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Does Hedging Using VIX Options Work?

|Includes: SPDR S&P 500 Trust ETF (SPY)
Summary

Hedging SPY Portfolio Using VIX Options.

Backtesting VIX Bull Call Spreads to protect against market downturns.

Review of VIX Bull Call Spreads as a portfolio hedge.

Can an investor who owns a portfolio of stock use the VIX to protect against a loss from a market decline? One strategy might be to buy a call or a Bull call spread on the VIX. So when our portfolio loses money during a market downturn, the VIX should be increasing in value. This would cause our VIX Bull Call spread to increase in value to offset the losses from our stock portfolio.

What is VIX Bull Call Spread?

A "bull call spread" on the VIX entails buying one VIX call and selling a higher-strike, lower-priced VIX call to offset some of the premium cost. The bull call spread will profit from the VIX moving up and lose from the VIX moving down. The maximum gain and risk are known from the outset of the trade and therefore allow for very specific risk management.

Source: Options Industry Council

One caveat with trading VIX options is that the VIX options are priced off the VIX Futures and NOT the VIX index. Hence, the options prices may not track the VIX particularly well, especially for longer-dated options. However, the closer the VIX Future and the associated VIX options are to expiration, the closer they will track the VIX.

Our VIX Hedging Strategy:

Let's evaluate the performance of hedging using VIX call spreads. We will use the SPY as our benchmark portfolio, and evaluate the performance of hedging our SPY portfolio using VIX options.

Benchmark Strategy:

  • Buy and hold SPY

VIX Hedging Strategy:

  • Hedge our SPY holdings using Bull Call Spreads on the VIX with the following criteria:
  • 70 - 80 days to expiration
  • Out of the money by 15 - 20%
  • Exit our Bull Call Spread at expiration or when it makes 50% profit or greater.
  • Once prior spread is closed, open a new Bull Call Spread will same criteria as above

Although we can use a platform like Bloomberg to backtest our trading strategy, a better alternative is to evaluate our strategy using an options backtesting platform such as OptionStack. Let's review what our trading strategy looks like on the OptionStack platform:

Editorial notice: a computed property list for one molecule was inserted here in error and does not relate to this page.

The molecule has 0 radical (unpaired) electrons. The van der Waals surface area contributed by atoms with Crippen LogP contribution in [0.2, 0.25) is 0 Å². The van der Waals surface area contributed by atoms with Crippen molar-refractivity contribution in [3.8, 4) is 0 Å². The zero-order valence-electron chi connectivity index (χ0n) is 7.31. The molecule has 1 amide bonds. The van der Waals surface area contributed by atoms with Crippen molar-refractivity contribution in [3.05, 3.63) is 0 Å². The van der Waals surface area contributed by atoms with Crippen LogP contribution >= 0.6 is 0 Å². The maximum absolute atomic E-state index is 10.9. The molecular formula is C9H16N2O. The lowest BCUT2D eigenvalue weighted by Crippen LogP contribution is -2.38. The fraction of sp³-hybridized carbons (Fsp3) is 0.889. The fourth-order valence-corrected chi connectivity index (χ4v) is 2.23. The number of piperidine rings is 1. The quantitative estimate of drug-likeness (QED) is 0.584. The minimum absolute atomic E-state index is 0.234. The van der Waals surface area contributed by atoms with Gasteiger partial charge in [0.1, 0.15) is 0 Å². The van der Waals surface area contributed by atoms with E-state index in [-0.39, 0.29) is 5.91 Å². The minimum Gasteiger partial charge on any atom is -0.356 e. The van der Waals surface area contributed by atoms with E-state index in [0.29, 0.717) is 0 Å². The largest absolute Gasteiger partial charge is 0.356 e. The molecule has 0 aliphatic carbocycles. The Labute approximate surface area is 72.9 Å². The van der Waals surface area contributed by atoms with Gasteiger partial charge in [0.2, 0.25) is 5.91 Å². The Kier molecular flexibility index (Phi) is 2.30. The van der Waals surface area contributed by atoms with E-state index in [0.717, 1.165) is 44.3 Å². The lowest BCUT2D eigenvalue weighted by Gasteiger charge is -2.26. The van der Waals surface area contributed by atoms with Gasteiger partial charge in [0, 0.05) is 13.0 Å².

VIX Bull Call Spread Trading Strategy

Source: OptionStack

Let's review the results of our backtest between 2014 - 2016:

Backtesting Performance Results

Source: OptionStack

The top chart reviews the profit / loss of our VIX hedging strategy. The middle chart compares the performance of our hedged portfolio (Yellow Line) versus the un-hedged portfolio (Green Line). The bottom chart displays the VIX closing prices (Blue Line).

As you can review from the results (middle chart), our VIX hedging strategy had periods of over-performance and under-performance. During market downturns where the VIX increased, our hedged portfolio significantly outperformed the benchmark portfolio. Conversely, in market rallies accompanied by declining VIX, our hedged portfolio slightly under-performed the benchmark. But for the majority of the time, our hedged portfolio (Yellow Line) outperformed our un-hedged benchmark portfolio (Green Line).

As a follow-up, you can optimize the strategy by adjusting any of the following:

  • adjust the strikes of the bull call spread (at-the money, further out-of-the-money, in-the-money, etc).
  • adjust the days to expiration (shorter term, longer term, etc..)
  • adjust the position size of the VIX bull call spreads
  • adjust the profit / loss targets
  • etc..

In summary, hedging our SPY portfolio using VIX Bull call Spread reduced the volatility of our portfolio and was an effective way to way to hedge our portfolio against stock market declines.

Disclosure: I/we have no positions in any stocks mentioned, and no plans to initiate any positions within the next 72 hours.